Let’s say you got rejected from the tennis team. You may have been training all summer for it and banking everything on it, but now, you can still try out for the volleyball team. And who knows — this sport may be a better fit for you, after all.
You may feel like your college experience won’t be the same if you don’t go to University of Michigan like you always wanted, but once you do get to college, you wouldn’t be able to imagine your life without any of your new friends by your side. You’ll look back on the day when you thought that UMich was your dream school and you’ll laugh. This may not be imaginable now, but really, it’ll happen.
Maybe you’ll get rejected from what you thought was your dream job. Well, the rejection may lead you to take your career in a slightly new direction — and to find a new path that you never would have otherwise considered.
Going the Extra Mile
Talk to your friends about it. Another way to accept rejection a little more easily is to talk to a trusted friend about how you’re feeling. If you’re feeling low about being rejected, whether it’s in a professional or a personal setting, sometimes nothing can make you feel better than talking to a trusted friend about it. Don’t keep all of your angry or hurt feelings inside and stop dwelling on what might have been. Instead, call up an old friend or set up a coffee date and talk about your feelings. You’ll instantly feel better and you’ll be able to move on faster because you’ll have someone to talk to about your problems.
You may feel that the rejection was a catastrophe. However, a friend can give you a more rational, down-to-earth take on the situation.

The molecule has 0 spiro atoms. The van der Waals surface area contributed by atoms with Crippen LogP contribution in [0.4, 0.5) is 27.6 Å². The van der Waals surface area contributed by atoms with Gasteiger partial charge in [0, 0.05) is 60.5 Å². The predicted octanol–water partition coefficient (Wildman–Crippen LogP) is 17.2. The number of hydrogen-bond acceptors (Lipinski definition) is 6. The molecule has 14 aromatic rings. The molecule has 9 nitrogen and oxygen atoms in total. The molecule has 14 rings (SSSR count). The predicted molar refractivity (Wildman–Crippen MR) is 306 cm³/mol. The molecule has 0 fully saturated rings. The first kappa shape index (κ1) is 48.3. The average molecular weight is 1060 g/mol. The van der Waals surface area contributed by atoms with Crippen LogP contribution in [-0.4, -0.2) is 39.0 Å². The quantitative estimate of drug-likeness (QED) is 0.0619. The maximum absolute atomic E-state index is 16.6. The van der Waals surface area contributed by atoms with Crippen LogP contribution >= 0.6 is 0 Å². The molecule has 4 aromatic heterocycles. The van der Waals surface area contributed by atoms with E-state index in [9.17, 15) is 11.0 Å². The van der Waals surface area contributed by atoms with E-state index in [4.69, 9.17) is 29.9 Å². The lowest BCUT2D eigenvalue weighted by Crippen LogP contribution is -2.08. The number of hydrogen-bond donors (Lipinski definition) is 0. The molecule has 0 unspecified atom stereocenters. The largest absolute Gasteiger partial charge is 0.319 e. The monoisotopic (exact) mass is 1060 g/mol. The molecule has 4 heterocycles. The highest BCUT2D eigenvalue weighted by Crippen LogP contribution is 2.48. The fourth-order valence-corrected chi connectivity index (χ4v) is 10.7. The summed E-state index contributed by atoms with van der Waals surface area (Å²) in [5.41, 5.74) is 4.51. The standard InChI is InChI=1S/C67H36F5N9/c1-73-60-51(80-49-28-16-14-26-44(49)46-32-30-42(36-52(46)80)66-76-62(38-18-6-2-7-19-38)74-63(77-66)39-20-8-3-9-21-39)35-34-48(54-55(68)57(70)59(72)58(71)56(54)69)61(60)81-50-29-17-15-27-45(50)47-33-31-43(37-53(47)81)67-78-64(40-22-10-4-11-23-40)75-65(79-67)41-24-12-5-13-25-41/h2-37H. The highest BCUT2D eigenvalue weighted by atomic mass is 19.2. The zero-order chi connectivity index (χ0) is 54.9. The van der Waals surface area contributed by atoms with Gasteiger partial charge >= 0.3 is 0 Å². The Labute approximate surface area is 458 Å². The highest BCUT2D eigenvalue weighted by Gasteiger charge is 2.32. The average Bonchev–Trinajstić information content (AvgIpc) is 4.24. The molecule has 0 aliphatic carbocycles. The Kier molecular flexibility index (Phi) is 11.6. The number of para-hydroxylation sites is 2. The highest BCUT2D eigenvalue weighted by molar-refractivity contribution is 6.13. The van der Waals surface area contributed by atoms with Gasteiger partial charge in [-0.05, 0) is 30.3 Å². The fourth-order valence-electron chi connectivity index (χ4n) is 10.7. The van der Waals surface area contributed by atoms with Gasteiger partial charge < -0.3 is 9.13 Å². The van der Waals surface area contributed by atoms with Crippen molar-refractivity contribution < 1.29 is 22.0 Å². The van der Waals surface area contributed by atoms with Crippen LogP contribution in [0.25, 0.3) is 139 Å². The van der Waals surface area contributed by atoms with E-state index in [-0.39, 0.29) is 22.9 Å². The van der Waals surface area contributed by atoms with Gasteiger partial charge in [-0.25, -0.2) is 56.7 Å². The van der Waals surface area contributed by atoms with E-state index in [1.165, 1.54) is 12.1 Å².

However, don’t let this turn into you ranting about what happened to the five closest people within earshot. Having a friend’s unbiased and helpful opinion can help cheer you on, but complaining and rehashing the same problems over and over again can actually just make you feel worse.
Make sure you’re talking to someone who understands how much the rejection means to you. Having a friend say, “It’s not the end of the world!” when you feel like it is may be the last thing you want to hear.
Talk to other people about their experiences with rejection. Chances are that you’re not the only person in the world who has ever dealt with rejection. If you’re feeling completely low, talk to a friend, family member, or coworker about the rejection and see what these people have gone through and suffered. Sure, your friend may have an ideal marriage now, but you never heard about the ex boyfriend who broke her heart. Your writer friend may be at the height of his career, but you forgot about the four novels he had to write before having his work accepted for publication.
Talking to other people about their own experiences with rejection will make you feel like you’re less alone, and that everyone else has felt what you’re feeling, in one sense or another.
See how many successful people have dealt with rejection. The stories of how some of the most successful people in our culture faced one rejection after another before making it big. Knowing that you’re not alone in the world when you face a rejection can help you get more motivated to push forward. Though, of course, not all people who face rejection become wildly famous, it couldn’t hurt to reach for the stars. Here are some things to chew on: Margaret Mitchell’s Gone with the Wind was rejected by 38 publishers before it found a home.
Marilyn Monroe was told she should quit acting when she first began. Modeling agencies told her she’d be better off as a secretary.
Walt Disney was fired from the Kansas City Star because he was told his stories lacked imagination.
Oprah Winfrey was fired from an early gig as a news reporter because she was told she didn’t know how to separate her emotions from her stories.
Michael Jordan was cut from his high school basketball team.